22.11.2022, 18:30 P.M.
‘An extremely well-furnished wine cellar’: the aim of every Georgian gentleman! by Dr Patricia McCarthy, independent scholar.
Abstract: This is how Francis Andrews, Provost of Trinity College, and builder of the Provosts’ House, described his own wine cellar in the 1760s. A lover of wine, particularly claret from Bordeaux, Hermitage and Champagne and, like many other eighteenth-century gentlemen, he never travelled without a well-stocked ‘mini-bar’ in his entourage. This talk, however, concerns itself with the domestic wine cellar in Irish houses of the period, how it was planned, arranged and used. We will look at the role of the supplier, the use of a cellar-book, the duties and importance of the butler and his handling of wine from cellar to table.
Patricia McCarthy is the author of Life in the Country House in Georgian Ireland (London & New Haven, 2016), the subject of her doctoral thesis at Trinity College Dublin, and of 'A favourite study’: building the King’s Inns (2006). She has published widely on 18th- and early 19th-century subjects in a number of books and in publications such as the Irish Arts Review, Country Life and Irish Architectural and Decorative Studies. Her recent book is Enjoying Claret in Georgian Ireland: a history of amiable excess (Four Courts Press, 2022).
Image: Gustave de Galard (1779-1841), Portrait of Germain Rambaud, Master of the Cellar at Barton & Guestier, Bordeaux for sixty years, 1755 to 1815. Image courtesy of Barton & Guestier.
Photo: Dr Patricia McCarthy.
This is the seventh talk in the Irish Georgian Society's autumn lecture series, Georgian Homes: material culture of the domestic interior in 18th century Ireland which explores the material culture of the Irish Georgian house, in both town and country, focusing on interior decoration, furniture and fine art. The talks will examine the manner in which these furnishings and decorations responded to the use of the interior spaces by their inhabitants; reveal the influences on their stylistic evolution; reflect on the province and economics of materials and manufacturing methods; and consider how the presentation of decorative finishes and objects in domestic settings acted as social signifiers of the inhabitants’ taste and status. The talks, which will examine the presentation and decoration of the homes of the elite and ‘middling’ sorts, will provide an overview of objects and collections that were designed and manufactured by native and foreign craftsmen and artisans, both in Ireland and abroad.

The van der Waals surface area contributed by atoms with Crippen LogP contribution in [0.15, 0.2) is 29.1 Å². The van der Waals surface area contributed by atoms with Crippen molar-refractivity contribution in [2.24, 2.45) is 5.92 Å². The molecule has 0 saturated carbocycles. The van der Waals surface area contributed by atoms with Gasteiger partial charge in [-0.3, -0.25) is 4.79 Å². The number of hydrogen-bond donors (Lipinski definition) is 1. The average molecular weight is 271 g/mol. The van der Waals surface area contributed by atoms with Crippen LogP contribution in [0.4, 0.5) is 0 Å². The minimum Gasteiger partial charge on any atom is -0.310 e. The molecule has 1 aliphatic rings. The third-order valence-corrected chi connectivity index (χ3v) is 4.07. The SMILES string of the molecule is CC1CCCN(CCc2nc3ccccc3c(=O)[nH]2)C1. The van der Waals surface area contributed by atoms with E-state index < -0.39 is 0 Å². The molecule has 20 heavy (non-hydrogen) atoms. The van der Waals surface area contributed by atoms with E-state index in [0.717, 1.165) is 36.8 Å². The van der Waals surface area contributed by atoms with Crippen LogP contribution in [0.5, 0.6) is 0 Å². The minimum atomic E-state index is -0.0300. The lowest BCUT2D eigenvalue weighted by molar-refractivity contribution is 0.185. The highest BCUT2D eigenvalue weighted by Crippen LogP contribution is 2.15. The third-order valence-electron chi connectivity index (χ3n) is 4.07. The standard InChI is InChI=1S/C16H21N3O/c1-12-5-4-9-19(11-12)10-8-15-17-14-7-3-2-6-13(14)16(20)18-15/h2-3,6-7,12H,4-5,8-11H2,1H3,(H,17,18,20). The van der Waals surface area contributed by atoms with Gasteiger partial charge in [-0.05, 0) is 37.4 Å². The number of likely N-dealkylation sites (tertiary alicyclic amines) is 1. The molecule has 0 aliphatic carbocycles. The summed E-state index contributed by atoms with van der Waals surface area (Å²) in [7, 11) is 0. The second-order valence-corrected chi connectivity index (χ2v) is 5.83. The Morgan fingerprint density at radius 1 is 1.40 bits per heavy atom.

This lecture series forms an action of the Irish Georgian Society’s Conservation Education Programme, which is supported by the Department of Housing, Local Government and Heritage and The Heritage Council. The Irish Georgian Society wishes to acknowledge the sponsorship of Ecclesiastical Insurance.
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